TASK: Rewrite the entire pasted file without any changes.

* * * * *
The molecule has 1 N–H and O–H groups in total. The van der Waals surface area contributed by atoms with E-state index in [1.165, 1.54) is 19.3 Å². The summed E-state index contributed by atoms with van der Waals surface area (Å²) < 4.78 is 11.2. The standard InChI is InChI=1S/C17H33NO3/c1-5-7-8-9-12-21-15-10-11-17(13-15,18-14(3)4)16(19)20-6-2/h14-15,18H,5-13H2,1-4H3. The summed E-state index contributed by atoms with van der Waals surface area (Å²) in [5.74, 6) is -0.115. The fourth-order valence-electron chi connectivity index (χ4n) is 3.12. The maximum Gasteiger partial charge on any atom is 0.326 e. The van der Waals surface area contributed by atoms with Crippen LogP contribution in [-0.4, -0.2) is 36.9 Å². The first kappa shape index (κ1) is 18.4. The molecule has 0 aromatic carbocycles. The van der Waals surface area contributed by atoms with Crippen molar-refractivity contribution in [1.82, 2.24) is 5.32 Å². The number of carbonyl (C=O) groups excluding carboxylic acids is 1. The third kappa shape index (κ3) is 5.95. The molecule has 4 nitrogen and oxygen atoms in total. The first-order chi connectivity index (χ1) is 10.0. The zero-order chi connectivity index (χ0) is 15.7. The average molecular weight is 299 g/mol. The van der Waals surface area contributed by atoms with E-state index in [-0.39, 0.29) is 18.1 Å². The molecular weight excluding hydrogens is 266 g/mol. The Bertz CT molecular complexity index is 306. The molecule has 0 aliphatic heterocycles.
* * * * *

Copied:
The molecule has 1 N–H and O–H groups in total. The van der Waals surface area contributed by atoms with E-state index in [1.165, 1.54) is 19.3 Å². The summed E-state index contributed by atoms with van der Waals surface area (Å²) < 4.78 is 11.2. The standard InChI is InChI=1S/C17H33NO3/c1-5-7-8-9-12-21-15-10-11-17(13-15,18-14(3)4)16(19)20-6-2/h14-15,18H,5-13H2,1-4H3. The summed E-state index contributed by atoms with van der Waals surface area (Å²) in [5.74, 6) is -0.115. The fourth-order valence-electron chi connectivity index (χ4n) is 3.12. The maximum Gasteiger partial charge on any atom is 0.326 e. The van der Waals surface area contributed by atoms with Crippen LogP contribution in [-0.4, -0.2) is 36.9 Å². The first kappa shape index (κ1) is 18.4. The molecule has 0 aromatic carbocycles. The van der Waals surface area contributed by atoms with Crippen molar-refractivity contribution in [1.82, 2.24) is 5.32 Å². The number of carbonyl (C=O) groups excluding carboxylic acids is 1. The third kappa shape index (κ3) is 5.95. The molecule has 4 nitrogen and oxygen atoms in total. The first-order chi connectivity index (χ1) is 10.0. The zero-order chi connectivity index (χ0) is 15.7. The average molecular weight is 299 g/mol. The van der Waals surface area contributed by atoms with E-state index in [-0.39, 0.29) is 18.1 Å². The molecular weight excluding hydrogens is 266 g/mol. The Bertz CT molecular complexity index is 306. The molecule has 0 aliphatic heterocycles.